I don't know, I just think the writers should be careful here. They should have a very good idea of who Mariner is and how she got to be that person, the events and the timeline that shaped her. If instead they think they can just "be funny" by throwing out a ton of different conflicting information about her past that couldn't possibly add up, well, I submit that isn't funny. I want characters who feel like real people at the core of the show, not a collection of characteristics and tropes that they can make stuff up about at the drop of a hat for the sake of a throwaway punchline, ya know? Hard to connect or care about them then. And not that this is how it's been so far, just that I hope they indeed recognize this need and that they're careful.

Actually, now that I'm thinking about it, wasn't it hinted that Mariner was part of some elite black ops team at some point? I'd have to guess that was during the war. Maybe the team was based at DS9 at the time. So she didn't really serve *on* DS9, but that's what she would tell people. And we didn't see her because she wasn't reporting to the senior staff and wasn't part of that personnel pool, she reported to the team leader instead. Hmmm. I think that would fit.
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Jeffery's Tube
Thu, Aug 26, 2021, 3:28am (UTC -5) | 🔗
Re: LD S2: Kayshon, His Eyes Open

@ Tim C

My point was only that I don't really think there actually were inconsistencies until they themselves introduced them, or at least they were very minor before then, so this joke of theirs doesn't really land for me. I'm not bothered by their decision to use two uniform types concurrently with no explanation on LD, I'm just not laughing at it because of that. And admittedly, I do rather enjoy coming up with "in-universe" reasons to explain inconsistencies in Star Trek, exactly because it's a silly and frivolous exercise. I think it's great fun. Love reading other people's, too!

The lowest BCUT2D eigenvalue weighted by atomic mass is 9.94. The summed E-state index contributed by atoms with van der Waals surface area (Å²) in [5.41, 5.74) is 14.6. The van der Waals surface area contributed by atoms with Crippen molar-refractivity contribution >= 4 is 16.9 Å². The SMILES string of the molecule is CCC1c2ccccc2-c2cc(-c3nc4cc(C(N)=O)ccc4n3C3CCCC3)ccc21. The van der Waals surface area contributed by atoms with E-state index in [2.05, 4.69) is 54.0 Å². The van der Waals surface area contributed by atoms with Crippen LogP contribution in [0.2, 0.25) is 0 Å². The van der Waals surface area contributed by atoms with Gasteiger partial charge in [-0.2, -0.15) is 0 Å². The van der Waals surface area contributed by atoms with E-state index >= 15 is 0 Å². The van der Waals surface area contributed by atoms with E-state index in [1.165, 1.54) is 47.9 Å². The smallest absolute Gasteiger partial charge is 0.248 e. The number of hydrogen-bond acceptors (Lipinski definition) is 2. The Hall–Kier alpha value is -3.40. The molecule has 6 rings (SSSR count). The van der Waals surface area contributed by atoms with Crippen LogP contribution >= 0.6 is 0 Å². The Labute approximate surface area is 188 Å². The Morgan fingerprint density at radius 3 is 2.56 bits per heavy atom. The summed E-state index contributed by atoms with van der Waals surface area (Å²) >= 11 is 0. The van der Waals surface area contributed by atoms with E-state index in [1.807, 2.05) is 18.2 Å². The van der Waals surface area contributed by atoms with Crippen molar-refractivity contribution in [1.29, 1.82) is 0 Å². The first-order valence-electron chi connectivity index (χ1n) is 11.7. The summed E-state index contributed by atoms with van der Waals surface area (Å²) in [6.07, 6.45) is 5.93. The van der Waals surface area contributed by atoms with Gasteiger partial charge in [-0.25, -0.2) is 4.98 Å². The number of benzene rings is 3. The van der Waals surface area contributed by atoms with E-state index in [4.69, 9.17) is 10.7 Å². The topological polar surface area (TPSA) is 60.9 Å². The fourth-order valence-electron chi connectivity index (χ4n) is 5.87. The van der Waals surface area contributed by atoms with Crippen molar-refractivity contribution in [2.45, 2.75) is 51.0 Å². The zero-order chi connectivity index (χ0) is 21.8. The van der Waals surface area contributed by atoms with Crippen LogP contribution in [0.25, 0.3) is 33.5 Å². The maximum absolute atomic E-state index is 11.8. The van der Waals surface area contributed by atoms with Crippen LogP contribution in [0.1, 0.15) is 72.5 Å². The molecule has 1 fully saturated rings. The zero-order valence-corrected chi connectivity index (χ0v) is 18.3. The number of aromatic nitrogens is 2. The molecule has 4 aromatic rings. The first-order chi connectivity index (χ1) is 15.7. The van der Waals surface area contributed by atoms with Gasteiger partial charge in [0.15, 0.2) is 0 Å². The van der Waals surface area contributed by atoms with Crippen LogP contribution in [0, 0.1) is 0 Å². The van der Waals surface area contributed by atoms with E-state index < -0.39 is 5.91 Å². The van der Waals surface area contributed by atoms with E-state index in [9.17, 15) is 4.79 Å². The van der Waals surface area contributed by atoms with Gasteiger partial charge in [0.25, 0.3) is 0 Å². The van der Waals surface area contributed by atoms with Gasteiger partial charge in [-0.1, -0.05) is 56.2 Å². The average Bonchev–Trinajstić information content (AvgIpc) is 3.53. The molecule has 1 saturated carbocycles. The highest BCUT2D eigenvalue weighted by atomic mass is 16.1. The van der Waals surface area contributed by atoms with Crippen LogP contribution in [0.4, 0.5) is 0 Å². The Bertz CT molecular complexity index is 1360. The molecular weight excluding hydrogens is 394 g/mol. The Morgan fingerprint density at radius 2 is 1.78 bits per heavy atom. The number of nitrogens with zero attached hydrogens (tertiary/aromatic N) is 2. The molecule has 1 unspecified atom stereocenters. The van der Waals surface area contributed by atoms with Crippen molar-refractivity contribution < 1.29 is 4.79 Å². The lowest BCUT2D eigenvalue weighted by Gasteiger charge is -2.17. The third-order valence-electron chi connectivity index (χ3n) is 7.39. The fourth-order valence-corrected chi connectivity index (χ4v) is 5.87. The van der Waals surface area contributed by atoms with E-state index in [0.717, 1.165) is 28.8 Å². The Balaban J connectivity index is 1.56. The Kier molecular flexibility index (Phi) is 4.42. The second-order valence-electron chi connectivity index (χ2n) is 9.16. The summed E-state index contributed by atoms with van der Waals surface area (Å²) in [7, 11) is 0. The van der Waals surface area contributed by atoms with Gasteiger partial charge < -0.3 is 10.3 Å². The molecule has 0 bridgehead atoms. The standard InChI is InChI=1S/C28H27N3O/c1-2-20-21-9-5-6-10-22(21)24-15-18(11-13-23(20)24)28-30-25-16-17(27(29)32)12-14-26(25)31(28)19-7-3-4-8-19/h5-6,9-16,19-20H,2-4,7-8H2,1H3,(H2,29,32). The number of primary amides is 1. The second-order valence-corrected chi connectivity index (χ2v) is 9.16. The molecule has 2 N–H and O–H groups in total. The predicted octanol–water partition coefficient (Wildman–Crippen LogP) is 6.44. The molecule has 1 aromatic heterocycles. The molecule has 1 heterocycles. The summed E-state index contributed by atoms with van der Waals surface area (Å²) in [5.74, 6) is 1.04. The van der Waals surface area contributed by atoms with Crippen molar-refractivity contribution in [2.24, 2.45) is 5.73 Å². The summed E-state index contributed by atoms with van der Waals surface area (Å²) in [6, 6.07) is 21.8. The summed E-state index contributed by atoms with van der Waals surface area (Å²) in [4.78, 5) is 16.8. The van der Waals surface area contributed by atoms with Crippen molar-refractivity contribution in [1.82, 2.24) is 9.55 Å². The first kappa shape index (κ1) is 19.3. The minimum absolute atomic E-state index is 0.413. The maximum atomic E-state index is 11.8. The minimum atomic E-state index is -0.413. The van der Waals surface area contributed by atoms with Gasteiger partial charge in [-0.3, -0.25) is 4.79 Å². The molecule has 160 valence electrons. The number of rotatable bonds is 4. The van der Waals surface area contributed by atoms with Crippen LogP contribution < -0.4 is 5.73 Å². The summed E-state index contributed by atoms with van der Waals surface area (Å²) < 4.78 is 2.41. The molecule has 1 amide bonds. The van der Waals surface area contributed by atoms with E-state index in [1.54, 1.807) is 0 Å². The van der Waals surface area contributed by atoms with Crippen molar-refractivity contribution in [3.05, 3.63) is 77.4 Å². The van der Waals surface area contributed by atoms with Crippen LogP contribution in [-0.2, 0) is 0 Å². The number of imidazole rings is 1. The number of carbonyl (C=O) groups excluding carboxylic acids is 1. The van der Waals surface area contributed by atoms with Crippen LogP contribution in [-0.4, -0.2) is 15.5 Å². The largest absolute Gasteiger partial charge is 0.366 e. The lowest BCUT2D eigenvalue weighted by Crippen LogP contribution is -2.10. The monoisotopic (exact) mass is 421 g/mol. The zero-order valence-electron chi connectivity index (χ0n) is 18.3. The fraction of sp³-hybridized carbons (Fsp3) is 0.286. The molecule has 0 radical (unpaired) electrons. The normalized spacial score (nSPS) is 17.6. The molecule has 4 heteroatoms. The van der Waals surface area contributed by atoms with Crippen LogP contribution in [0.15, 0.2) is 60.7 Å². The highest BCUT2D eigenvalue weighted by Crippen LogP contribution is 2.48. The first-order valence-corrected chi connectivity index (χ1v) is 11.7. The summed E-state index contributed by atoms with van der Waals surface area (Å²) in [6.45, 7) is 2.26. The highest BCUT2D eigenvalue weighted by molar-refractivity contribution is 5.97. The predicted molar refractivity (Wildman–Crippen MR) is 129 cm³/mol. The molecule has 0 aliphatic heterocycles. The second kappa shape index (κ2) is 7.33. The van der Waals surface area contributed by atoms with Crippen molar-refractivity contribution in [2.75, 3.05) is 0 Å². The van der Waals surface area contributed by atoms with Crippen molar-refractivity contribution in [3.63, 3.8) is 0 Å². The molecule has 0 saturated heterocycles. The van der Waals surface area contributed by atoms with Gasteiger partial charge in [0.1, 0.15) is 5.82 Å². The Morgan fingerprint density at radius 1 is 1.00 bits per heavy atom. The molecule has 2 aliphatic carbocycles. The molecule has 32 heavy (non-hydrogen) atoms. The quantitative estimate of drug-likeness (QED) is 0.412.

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Jeffrey Jakucyk
Mon, Aug 23, 2021, 1:09pm (UTC -5) | 🔗
Re: TNG S4: Future Imperfect

Worf does look odd sitting at the Ops station, and I agree that it seemed a bit jarring. Chalk it up to Barush not knowing any better, or perhaps Worf screwing up and being demoted/held back (he came close in TNG several times, and after DS9's "Change of Heart" was basically told his career wouldn't advance any further). Maybe the battle where he got that scar was a royal cluster?
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Jeffery's Tube
Sat, Aug 21, 2021, 9:20am (UTC -5) | 🔗
Re: LD S2: Kayshon, His Eyes Open

I don't think the uniform thing has traditionally been all that complicated. It's really only in NuTrek that it's gotten complicated. It's a joke about, basically, something they invented themselves.

In the TNG era, there's the changeover from the season one-two uniforms to the collar version of season three onward. The spandex versions continue to be used on background characters for the third season, for obvious budgetary reasons, but also, in-universe it's pretty clear that senior officers and department heads are wearing the new uniforms first as a phasing-in process.

On DS9, it's made clear that starbase personnel wear the new, more informal "colored shoulders" version, and starship personnel wear the TNG uniform. We see, for example, Sisko wear the TNG uniform when he's on Earth, because that's what they wear at Starfleet Command.